As election nears, Taliban attack Afghanistan offices

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KABUL, Afghanistan -- Suicide bombers dressed as women broke into a private home on Saturday and began firing rocket-propelled grenades at their target next door: the headquarters of Afghanistan's Independent Election Commission, the latest insurgent assault on this country's closely watched presidential vote.

The attackers died but there were no other reports of fatalities and two police officers were wounded in the assault, which lasted for more than five hours, officials said.

Taliban insurgents claimed responsibility in what has become an all too familiar occurrence in Afghanistan's capital one week before a pivotal election to choose President Hamid Karzai's successor.

The Taliban have vowed to disrupt the polling, describing it as an American-sponsored plot, and in recent days have succeeded in sowing fear if not delaying the casting of ballots on April 5. The election headquarters were also attacked last week, leaving five people dead.

On Friday, five Taliban insurgents struck a guest house run by a San Rafael, Calif.-based charity organization called Roots of Peace, beginning a gun battle with police and private security guards that left at least one person dead, an Afghan child.

Last week Taliban gunmen managed to get past normally stiff security at Kabul's luxury Serena Hotel, killing nine people including a prominent Afghan journalist, his wife and two young children.

Afghan, United Nations and U.S. officials have said the election will go on as planned, amid heavy security, but it was unclear how many Afghans were growing shy of casting their ballots given Taliban threats to directly target anyone who participates.

"The U.N. remains undeterred in carrying out its work and I am confident that the IEC is as equally determined," Nicholas Haysom, the ranking U.N. official in Afghanistan, said in a statement. "More importantly, I am sure that ordinary Afghans remain undeterred in their desire to have their say on the future direction of their country."

Saturday's attack began around 12:30 when five insurgents in burqas, the body-length garment Muslim women wear for modesty, broke into a private home about 400 yards from the election commission headquarters. One suicide bomber detonated his explosives at the entrance to the house while the others stormed the gate, said Hashmat Stanikzai, a Kabul police spokesman.

The insurgents then started firing on the compound with rocket-propelled grenades and automatic weapons, said Mohammad Ayob Salangi, the deputy interior minister. Two rockets directly struck the compound, officials said, although the attackers did not attempt to gain access to the election offices.

Police responded to the attack and killed the remaining four insurgents, Mr. Stanikzai said. Election workers holed up inside the compound but escaped unharmed. The owner of the four-story house, Haji Muhibullah, said that he began receiving threats about two months ago but that his requests for security were ignored.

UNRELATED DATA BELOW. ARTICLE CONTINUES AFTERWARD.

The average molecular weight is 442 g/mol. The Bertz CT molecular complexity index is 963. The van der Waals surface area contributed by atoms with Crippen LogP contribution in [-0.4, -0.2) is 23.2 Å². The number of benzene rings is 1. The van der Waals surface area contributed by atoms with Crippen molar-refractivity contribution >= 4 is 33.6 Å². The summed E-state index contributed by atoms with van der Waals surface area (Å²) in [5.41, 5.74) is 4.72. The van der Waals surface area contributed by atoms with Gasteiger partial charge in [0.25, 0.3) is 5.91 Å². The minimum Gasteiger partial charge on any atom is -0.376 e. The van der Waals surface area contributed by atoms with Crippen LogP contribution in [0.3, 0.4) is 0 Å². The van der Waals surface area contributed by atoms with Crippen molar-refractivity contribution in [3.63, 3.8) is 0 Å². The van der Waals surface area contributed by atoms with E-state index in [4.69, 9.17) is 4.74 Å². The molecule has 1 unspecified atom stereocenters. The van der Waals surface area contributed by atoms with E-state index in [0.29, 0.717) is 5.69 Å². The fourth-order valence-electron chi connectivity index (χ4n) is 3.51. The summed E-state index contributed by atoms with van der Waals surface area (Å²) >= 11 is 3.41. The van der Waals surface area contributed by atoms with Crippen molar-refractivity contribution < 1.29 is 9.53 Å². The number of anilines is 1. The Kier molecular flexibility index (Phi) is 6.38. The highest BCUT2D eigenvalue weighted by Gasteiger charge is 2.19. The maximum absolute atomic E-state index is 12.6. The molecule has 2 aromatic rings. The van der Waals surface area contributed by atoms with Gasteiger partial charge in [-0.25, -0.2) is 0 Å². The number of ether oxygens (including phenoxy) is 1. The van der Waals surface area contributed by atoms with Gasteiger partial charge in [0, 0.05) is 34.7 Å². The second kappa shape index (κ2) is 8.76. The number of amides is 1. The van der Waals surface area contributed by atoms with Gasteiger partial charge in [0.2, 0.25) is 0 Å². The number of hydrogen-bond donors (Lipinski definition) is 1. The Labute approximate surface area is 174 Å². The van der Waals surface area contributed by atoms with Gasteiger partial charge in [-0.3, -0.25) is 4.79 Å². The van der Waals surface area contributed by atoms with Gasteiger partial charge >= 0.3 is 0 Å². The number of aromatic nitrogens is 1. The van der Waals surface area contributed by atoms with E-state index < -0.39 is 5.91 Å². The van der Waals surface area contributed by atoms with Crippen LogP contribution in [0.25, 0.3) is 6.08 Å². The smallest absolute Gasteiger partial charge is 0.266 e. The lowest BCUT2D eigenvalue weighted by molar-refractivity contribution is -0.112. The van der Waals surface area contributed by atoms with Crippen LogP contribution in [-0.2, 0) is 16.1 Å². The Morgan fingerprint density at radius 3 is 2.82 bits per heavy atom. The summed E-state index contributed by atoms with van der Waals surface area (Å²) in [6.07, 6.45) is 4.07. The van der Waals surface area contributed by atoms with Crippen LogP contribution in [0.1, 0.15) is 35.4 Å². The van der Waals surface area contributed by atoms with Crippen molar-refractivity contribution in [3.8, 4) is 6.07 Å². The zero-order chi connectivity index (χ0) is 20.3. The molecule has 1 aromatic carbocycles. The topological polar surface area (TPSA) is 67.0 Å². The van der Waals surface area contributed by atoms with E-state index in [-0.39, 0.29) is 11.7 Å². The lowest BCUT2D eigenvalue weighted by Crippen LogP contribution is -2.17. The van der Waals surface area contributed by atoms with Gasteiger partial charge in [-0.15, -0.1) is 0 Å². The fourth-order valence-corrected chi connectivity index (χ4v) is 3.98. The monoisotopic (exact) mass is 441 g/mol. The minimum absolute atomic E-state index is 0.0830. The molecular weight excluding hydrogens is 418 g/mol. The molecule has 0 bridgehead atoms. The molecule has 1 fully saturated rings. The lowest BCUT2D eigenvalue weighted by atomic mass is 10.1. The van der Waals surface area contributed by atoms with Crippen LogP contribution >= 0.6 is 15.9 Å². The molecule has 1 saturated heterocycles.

Usually, an Afghan election -- a $100 million, Western-funded exercise -- draws foreigners to Kabul like flies to honey, with incoming flights full of consultants, international monitors, diplomats and journalists.

Not this time. Now, it is the flights out that are full, and the incoming planes are half empty. With the possible exception of journalists, foreigners have been leaving Afghanistan like never before during an election period after a series of attacks on foreign targets and the commission running the vote.

Even before the attack Saturday, many international election monitors had either drastically curtailed their activities or made plans to evacuate their foreign employees, potentially raising serious questions about the validity of the election.

The National Democratic Institute, a mainstay of previous Afghan elections, sent many of its foreign monitors, including Americans, home after a recent attack on the Serena Hotel, where they were staying. Some staff members remain here.

The International Republican Institute, which has helped monitor previous Afghan elections, has not been involved in this one.

Ahmad Nader Nadery, chairman of the Free and Fair Election Foundation of Afghanistan, said that another major monitor, Democracy International, had decided to cease its activities altogether. But a Democracy International official said the group had merely reduced its presence because of security concerns.

"The report that we are pulling out our staff and are not observing the election is inaccurate," said the official, Jed Ober, director of programs. "We currently have a core team of six experts managing a team of 12 long-term observers."

The New York Times contributed.


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